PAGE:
|1||Jeremy Kay, ‘Talk to Me Becomes A24’s Top Grossing Horror Release at North American Box Office’, Screen Daily, 4 September 2023, <https://www.screendaily.com/news/talk-to-me-becomes-a24s-top-grossing-horror-release-at-north-american-box-office/5185505.article>, accessed 22 September 2023.|
|2||Taken from the title of WW Jacobs’ 1902 short story ‘The Monkey’s Paw’, the story of wishes gone wrong is a widespread and enduring narrative trope, both in horror and beyond. See Carl Neville, ‘Even Stranger Things: Carl Neville on WW Jacobs’ “The Monkey’s Paw”’, The Quietus, 6 February 2021, <https://thequietus.com/articles/29530-repeater-book-of-the-occult-ww-jacobs-the-monkey-s-paw-carl-neville>, accessed 22 September 2023.|
|3||Alexandra Heller-Nicholas, Masks in Horror Cinema: Eyes Without Faces (Cardiff: University of Wales Press, 2019), p. 23.|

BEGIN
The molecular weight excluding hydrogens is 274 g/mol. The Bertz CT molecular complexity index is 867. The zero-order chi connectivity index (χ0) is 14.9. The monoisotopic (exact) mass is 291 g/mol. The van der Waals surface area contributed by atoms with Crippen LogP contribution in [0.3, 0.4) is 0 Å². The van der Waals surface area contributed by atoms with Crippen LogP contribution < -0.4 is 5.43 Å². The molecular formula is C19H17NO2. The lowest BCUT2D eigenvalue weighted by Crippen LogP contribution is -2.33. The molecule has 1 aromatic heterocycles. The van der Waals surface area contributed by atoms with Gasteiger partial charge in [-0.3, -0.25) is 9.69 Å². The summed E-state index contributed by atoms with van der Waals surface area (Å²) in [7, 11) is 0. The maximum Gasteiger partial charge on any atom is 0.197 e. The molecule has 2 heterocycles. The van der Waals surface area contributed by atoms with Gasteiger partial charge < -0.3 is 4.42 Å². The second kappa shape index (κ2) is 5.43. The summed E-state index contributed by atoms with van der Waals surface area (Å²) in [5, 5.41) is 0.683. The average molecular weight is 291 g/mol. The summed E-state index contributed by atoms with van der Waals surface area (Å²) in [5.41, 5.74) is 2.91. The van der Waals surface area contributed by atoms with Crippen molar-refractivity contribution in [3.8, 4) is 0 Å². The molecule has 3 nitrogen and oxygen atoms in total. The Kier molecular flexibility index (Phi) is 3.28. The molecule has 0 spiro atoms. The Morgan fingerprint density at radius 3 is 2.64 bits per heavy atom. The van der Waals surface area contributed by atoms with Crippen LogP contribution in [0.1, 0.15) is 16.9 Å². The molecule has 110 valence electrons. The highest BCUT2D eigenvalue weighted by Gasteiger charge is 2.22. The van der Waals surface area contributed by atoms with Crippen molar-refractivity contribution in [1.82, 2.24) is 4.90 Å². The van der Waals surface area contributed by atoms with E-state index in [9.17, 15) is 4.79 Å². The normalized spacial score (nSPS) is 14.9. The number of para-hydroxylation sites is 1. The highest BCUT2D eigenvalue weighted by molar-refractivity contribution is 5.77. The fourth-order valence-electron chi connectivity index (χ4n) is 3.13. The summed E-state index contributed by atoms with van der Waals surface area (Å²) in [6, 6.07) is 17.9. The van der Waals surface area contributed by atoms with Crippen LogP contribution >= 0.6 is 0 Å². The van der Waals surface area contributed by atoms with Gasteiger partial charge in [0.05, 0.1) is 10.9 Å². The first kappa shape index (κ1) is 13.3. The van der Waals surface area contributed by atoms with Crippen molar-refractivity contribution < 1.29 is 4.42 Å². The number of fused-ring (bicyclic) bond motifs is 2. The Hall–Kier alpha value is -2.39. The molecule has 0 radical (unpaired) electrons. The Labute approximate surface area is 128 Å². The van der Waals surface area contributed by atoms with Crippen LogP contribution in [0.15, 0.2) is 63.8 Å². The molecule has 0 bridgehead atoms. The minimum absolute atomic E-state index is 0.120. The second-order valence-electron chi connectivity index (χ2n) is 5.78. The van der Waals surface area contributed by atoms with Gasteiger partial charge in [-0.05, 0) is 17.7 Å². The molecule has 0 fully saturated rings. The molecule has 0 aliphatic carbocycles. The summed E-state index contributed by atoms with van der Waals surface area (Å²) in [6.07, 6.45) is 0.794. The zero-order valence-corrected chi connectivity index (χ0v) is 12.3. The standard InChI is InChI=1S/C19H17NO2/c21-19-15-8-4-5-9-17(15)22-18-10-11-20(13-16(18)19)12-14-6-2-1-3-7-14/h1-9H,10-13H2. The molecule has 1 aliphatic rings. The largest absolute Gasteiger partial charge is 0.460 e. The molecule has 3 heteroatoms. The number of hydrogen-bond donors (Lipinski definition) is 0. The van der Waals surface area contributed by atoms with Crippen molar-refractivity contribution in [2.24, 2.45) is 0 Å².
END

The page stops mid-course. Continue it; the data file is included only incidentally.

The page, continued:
|4||For more on shamanism, see Alexander Alich, ‘Shamanism: What You Need to Know About the Fastest-growing “Religion” in England and Wales’, The Conversation, 5 January 2023, <https://theconversation.com/shamanism-what-you-need-to-know-about-the-fastest-growing-religion-in-england-and-wales-196438>, accessed 22 September 2023.|
|5||Heller-Nicholas, op. cit., p. 27.|
|6||ibid., p. 29.|
|7||ibid., p. 28.|
|9||See Robin Wood, Robin Wood on the Horror Film: Collected Essays and Reviews, Wayne State University Press, Detroit, MI, 2018.|
|10||See Carol J Clover, Men, Women, and Chain Saws: Gender in the Modern Horror Film, Princeton University Press, Princeton, NJ, 1992.|
|11||See Laura Bradley, ‘This Was the Decade Horror Got “Elevated”’, Vanity Fair, 17 December 2019, <https://www.vanityfair.com/hollywood/2019/12/rise-of-elevated-horror-decade-2010s>, accessed 22 September 2023.|